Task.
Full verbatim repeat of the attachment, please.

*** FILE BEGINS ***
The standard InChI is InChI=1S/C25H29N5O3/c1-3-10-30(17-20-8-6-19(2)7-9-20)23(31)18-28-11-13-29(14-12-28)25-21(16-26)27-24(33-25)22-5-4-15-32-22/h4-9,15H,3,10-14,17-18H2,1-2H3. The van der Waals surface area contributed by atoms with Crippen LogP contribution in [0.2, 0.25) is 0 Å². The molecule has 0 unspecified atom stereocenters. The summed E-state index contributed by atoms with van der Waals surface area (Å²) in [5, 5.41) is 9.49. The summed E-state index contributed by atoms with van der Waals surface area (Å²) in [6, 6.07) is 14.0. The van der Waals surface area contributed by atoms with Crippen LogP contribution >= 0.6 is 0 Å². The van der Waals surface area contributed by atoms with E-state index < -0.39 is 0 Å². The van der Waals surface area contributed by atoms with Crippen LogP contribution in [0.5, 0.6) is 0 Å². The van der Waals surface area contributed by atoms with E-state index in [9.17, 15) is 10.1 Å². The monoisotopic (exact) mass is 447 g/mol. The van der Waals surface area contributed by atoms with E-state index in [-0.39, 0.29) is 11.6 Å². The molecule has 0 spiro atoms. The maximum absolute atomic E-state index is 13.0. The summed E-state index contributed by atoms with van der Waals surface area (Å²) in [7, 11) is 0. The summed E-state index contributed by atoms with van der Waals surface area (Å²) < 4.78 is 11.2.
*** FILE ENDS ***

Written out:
The standard InChI is InChI=1S/C25H29N5O3/c1-3-10-30(17-20-8-6-19(2)7-9-20)23(31)18-28-11-13-29(14-12-28)25-21(16-26)27-24(33-25)22-5-4-15-32-22/h4-9,15H,3,10-14,17-18H2,1-2H3. The van der Waals surface area contributed by atoms with Crippen LogP contribution in [0.2, 0.25) is 0 Å². The molecule has 0 unspecified atom stereocenters. The summed E-state index contributed by atoms with van der Waals surface area (Å²) in [5, 5.41) is 9.49. The summed E-state index contributed by atoms with van der Waals surface area (Å²) in [6, 6.07) is 14.0. The van der Waals surface area contributed by atoms with Crippen LogP contribution >= 0.6 is 0 Å². The van der Waals surface area contributed by atoms with E-state index < -0.39 is 0 Å². The van der Waals surface area contributed by atoms with Crippen LogP contribution in [0.5, 0.6) is 0 Å². The van der Waals surface area contributed by atoms with E-state index in [9.17, 15) is 10.1 Å². The monoisotopic (exact) mass is 447 g/mol. The van der Waals surface area contributed by atoms with E-state index in [-0.39, 0.29) is 11.6 Å². The molecule has 0 spiro atoms. The maximum absolute atomic E-state index is 13.0. The summed E-state index contributed by atoms with van der Waals surface area (Å²) in [7, 11) is 0. The summed E-state index contributed by atoms with van der Waals surface area (Å²) < 4.78 is 11.2.